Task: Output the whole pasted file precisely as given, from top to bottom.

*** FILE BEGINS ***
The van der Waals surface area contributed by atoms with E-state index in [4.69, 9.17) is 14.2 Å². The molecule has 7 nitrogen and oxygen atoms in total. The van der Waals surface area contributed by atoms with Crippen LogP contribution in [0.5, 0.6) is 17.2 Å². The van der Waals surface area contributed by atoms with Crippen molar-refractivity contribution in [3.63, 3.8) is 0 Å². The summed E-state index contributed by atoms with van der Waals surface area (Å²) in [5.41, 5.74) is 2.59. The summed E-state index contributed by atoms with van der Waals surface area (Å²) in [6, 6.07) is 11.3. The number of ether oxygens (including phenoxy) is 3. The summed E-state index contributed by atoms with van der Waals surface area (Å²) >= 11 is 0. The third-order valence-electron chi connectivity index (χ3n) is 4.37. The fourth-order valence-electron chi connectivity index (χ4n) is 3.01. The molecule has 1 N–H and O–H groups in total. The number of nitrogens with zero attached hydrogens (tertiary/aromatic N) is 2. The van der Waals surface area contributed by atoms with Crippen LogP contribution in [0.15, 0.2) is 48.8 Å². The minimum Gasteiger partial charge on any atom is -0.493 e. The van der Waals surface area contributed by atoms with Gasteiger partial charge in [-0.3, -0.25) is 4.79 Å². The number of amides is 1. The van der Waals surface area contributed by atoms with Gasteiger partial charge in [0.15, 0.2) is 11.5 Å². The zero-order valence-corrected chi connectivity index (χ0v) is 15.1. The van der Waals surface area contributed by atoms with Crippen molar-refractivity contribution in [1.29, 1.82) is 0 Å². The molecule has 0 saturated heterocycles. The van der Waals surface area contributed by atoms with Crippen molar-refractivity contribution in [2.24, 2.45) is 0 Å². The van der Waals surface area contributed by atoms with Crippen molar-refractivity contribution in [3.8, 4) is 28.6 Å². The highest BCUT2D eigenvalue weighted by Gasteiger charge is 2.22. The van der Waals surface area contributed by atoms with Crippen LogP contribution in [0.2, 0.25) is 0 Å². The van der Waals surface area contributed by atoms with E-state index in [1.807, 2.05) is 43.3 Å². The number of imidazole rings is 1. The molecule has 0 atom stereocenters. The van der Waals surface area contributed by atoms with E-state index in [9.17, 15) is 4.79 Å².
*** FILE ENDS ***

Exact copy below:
The van der Waals surface area contributed by atoms with E-state index in [4.69, 9.17) is 14.2 Å². The molecule has 7 nitrogen and oxygen atoms in total. The van der Waals surface area contributed by atoms with Crippen LogP contribution in [0.5, 0.6) is 17.2 Å². The van der Waals surface area contributed by atoms with Crippen molar-refractivity contribution in [3.63, 3.8) is 0 Å². The summed E-state index contributed by atoms with van der Waals surface area (Å²) in [5.41, 5.74) is 2.59. The summed E-state index contributed by atoms with van der Waals surface area (Å²) in [6, 6.07) is 11.3. The number of ether oxygens (including phenoxy) is 3. The summed E-state index contributed by atoms with van der Waals surface area (Å²) >= 11 is 0. The third-order valence-electron chi connectivity index (χ3n) is 4.37. The fourth-order valence-electron chi connectivity index (χ4n) is 3.01. The molecule has 1 N–H and O–H groups in total. The number of nitrogens with zero attached hydrogens (tertiary/aromatic N) is 2. The van der Waals surface area contributed by atoms with Crippen LogP contribution in [0.15, 0.2) is 48.8 Å². The minimum Gasteiger partial charge on any atom is -0.493 e. The van der Waals surface area contributed by atoms with Gasteiger partial charge in [-0.3, -0.25) is 4.79 Å². The number of amides is 1. The van der Waals surface area contributed by atoms with Gasteiger partial charge in [0.15, 0.2) is 11.5 Å². The zero-order valence-corrected chi connectivity index (χ0v) is 15.1. The van der Waals surface area contributed by atoms with Crippen molar-refractivity contribution in [1.29, 1.82) is 0 Å². The molecule has 0 saturated heterocycles. The van der Waals surface area contributed by atoms with Crippen molar-refractivity contribution in [2.24, 2.45) is 0 Å². The van der Waals surface area contributed by atoms with Crippen molar-refractivity contribution in [3.8, 4) is 28.6 Å². The highest BCUT2D eigenvalue weighted by Gasteiger charge is 2.22. The van der Waals surface area contributed by atoms with Crippen LogP contribution in [0.2, 0.25) is 0 Å². The van der Waals surface area contributed by atoms with E-state index in [1.807, 2.05) is 43.3 Å². The number of imidazole rings is 1. The molecule has 0 atom stereocenters. The van der Waals surface area contributed by atoms with E-state index in [9.17, 15) is 4.79 Å².